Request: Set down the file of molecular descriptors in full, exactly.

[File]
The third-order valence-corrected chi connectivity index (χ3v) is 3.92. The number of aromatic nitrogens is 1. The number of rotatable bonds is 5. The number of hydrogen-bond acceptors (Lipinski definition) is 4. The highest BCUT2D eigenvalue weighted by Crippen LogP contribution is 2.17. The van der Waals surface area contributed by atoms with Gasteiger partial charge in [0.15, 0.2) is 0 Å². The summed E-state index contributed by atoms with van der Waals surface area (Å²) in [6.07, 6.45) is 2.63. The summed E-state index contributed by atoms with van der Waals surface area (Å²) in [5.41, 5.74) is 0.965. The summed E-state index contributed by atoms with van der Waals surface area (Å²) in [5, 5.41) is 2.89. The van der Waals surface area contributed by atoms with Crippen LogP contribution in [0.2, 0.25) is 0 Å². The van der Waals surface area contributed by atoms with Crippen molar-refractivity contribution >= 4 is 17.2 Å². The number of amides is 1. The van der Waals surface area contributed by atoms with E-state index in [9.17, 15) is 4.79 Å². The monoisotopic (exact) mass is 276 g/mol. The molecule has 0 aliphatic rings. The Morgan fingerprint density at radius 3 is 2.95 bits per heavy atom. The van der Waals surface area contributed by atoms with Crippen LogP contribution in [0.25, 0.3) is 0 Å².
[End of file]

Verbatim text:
The third-order valence-corrected chi connectivity index (χ3v) is 3.92. The number of aromatic nitrogens is 1. The number of rotatable bonds is 5. The number of hydrogen-bond acceptors (Lipinski definition) is 4. The highest BCUT2D eigenvalue weighted by Crippen LogP contribution is 2.17. The van der Waals surface area contributed by atoms with Gasteiger partial charge in [0.15, 0.2) is 0 Å². The summed E-state index contributed by atoms with van der Waals surface area (Å²) in [6.07, 6.45) is 2.63. The summed E-state index contributed by atoms with van der Waals surface area (Å²) in [5.41, 5.74) is 0.965. The summed E-state index contributed by atoms with van der Waals surface area (Å²) in [5, 5.41) is 2.89. The van der Waals surface area contributed by atoms with Crippen LogP contribution in [0.2, 0.25) is 0 Å². The van der Waals surface area contributed by atoms with Crippen molar-refractivity contribution >= 4 is 17.2 Å². The number of amides is 1. The van der Waals surface area contributed by atoms with E-state index in [9.17, 15) is 4.79 Å². The monoisotopic (exact) mass is 276 g/mol. The molecule has 0 aliphatic rings. The Morgan fingerprint density at radius 3 is 2.95 bits per heavy atom. The van der Waals surface area contributed by atoms with Crippen LogP contribution in [0.25, 0.3) is 0 Å².